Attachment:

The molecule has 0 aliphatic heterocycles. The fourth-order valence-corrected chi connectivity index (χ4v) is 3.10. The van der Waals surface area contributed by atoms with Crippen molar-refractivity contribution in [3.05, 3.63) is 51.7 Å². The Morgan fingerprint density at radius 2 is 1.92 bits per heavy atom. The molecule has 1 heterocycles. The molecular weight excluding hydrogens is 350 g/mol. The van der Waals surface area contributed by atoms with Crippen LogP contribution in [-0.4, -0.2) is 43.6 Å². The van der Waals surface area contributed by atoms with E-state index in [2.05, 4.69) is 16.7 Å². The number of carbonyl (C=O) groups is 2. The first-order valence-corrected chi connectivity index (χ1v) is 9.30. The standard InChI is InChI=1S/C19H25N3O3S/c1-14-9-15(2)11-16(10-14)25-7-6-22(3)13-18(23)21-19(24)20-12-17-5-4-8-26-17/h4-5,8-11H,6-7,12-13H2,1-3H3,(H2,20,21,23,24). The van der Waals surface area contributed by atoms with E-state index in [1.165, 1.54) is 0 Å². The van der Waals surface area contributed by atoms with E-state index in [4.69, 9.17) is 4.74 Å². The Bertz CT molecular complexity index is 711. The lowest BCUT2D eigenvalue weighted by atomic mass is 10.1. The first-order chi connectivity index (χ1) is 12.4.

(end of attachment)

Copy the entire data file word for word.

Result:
The molecule has 0 aliphatic heterocycles. The fourth-order valence-corrected chi connectivity index (χ4v) is 3.10. The van der Waals surface area contributed by atoms with Crippen molar-refractivity contribution in [3.05, 3.63) is 51.7 Å². The Morgan fingerprint density at radius 2 is 1.92 bits per heavy atom. The molecule has 1 heterocycles. The molecular weight excluding hydrogens is 350 g/mol. The van der Waals surface area contributed by atoms with Crippen LogP contribution in [-0.4, -0.2) is 43.6 Å². The van der Waals surface area contributed by atoms with E-state index in [2.05, 4.69) is 16.7 Å². The number of carbonyl (C=O) groups is 2. The first-order valence-corrected chi connectivity index (χ1v) is 9.30. The standard InChI is InChI=1S/C19H25N3O3S/c1-14-9-15(2)11-16(10-14)25-7-6-22(3)13-18(23)21-19(24)20-12-17-5-4-8-26-17/h4-5,8-11H,6-7,12-13H2,1-3H3,(H2,20,21,23,24). The van der Waals surface area contributed by atoms with E-state index in [1.165, 1.54) is 0 Å². The van der Waals surface area contributed by atoms with E-state index in [4.69, 9.17) is 4.74 Å². The Bertz CT molecular complexity index is 711. The lowest BCUT2D eigenvalue weighted by atomic mass is 10.1. The first-order chi connectivity index (χ1) is 12.4.